Members of the Richmond Economic Development Authority weren’t interested in talking Thursday night.
After their regularly scheduled board meeting, members declined to answer questions about why the winning bidder for a public contract to build Stone Brewing Co.’s new brewery filed work permits for the project two weeks before the contract was awarded.
The revelation, first reported by the Richmond Times-Dispatch, raises questions about the fairness of the procurement process used by the EDA, which is charged with disbursing $18 million in public funds in connection with the Stone project.
While members filed out of the room at the conclusion of their meeting, the chairman, Julious P. Smith, referred questions to board member Richard Johnson.
Smith is chairman emeritus of Williams Mullen. Johnson handles special projects for the board and is chief executive of The Wilton Companies, a local development firm.
When Smith deferred questions to Johnson, the two were about 10 feet from each other in the conference room on the third floor of Main Street Station, where the board meets.
Smith left. Johnson lingered, discussing college sports with a fellow EDA member.
Johnson concluded his conversation. As he made his way out of the room, reporters from Style Weekly and the Times-Dispatch, who were waiting to speak with him, asked him about the early permit applications.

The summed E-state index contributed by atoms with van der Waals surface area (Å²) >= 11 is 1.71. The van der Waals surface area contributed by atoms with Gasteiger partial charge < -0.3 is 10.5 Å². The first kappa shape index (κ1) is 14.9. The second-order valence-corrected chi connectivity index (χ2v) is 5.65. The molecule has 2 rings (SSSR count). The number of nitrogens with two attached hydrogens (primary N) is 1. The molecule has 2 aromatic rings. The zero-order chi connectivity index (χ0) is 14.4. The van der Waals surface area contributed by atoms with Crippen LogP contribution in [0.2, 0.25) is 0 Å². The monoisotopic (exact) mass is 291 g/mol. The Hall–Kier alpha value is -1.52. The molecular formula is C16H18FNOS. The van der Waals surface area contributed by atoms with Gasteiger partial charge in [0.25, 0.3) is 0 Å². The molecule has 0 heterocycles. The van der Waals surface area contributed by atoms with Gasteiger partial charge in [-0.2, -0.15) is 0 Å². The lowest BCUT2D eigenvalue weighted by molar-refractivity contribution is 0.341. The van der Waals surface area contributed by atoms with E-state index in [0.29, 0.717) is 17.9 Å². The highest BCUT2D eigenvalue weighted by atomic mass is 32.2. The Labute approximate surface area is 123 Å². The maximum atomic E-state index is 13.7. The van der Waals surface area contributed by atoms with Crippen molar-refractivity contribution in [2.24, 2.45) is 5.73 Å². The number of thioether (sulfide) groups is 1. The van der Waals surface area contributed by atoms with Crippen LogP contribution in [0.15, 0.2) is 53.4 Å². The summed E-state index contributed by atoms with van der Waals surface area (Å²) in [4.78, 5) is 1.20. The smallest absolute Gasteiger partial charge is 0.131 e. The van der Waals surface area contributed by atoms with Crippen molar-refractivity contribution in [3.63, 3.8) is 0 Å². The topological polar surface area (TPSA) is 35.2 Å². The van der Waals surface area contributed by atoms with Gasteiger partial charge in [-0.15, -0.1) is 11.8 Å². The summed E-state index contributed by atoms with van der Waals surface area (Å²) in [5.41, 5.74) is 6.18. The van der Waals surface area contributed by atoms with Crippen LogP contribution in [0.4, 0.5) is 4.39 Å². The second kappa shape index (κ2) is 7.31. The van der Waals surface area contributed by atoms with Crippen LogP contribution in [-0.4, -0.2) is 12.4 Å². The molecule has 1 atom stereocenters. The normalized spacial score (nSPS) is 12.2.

So far, the city has referred questions about the issue to the winning bidder, Hourigan Construction, which filed permits for the project the day the it was announced -- two weeks before the EDA chose it as the contractor. Hourigan, in turn, has referred questions to the EDA, which hasn’t commented on the issue.
Johnson hadn’t returned phone calls seeking comment on the issue. When asked in person Thursday, he said the board had a policy of allowing only the chair, Smith, to speak to media. When reporters told Smith that Johnson had referred questions to him, he left the room and made a phone call.
Johnson returned and said he tried to call Smith but got no answer. A reporter offered to play Johnson an audio recording of Smith saying to ask Johnson about the issue. Johnson declined to listen.
“I may be picking a nit,” Johnson said. “We have a policy about this -- refer questions to the chairman.”
As Johnson left Main Street Station, Smith was still in the adjacent parking lot talking to a board member outside his car. When told about the interaction with Johnson, Smith reiterated that Johnson was free to disuss the issue.
“He can talk to anybody he wants to,” Smith said.
Johnson, at that point, had departed for a different parking lot.
Earlier in the meeting, Johnson expressed dismay about news coverage of the Stone deal, which he said had a “negative slant.”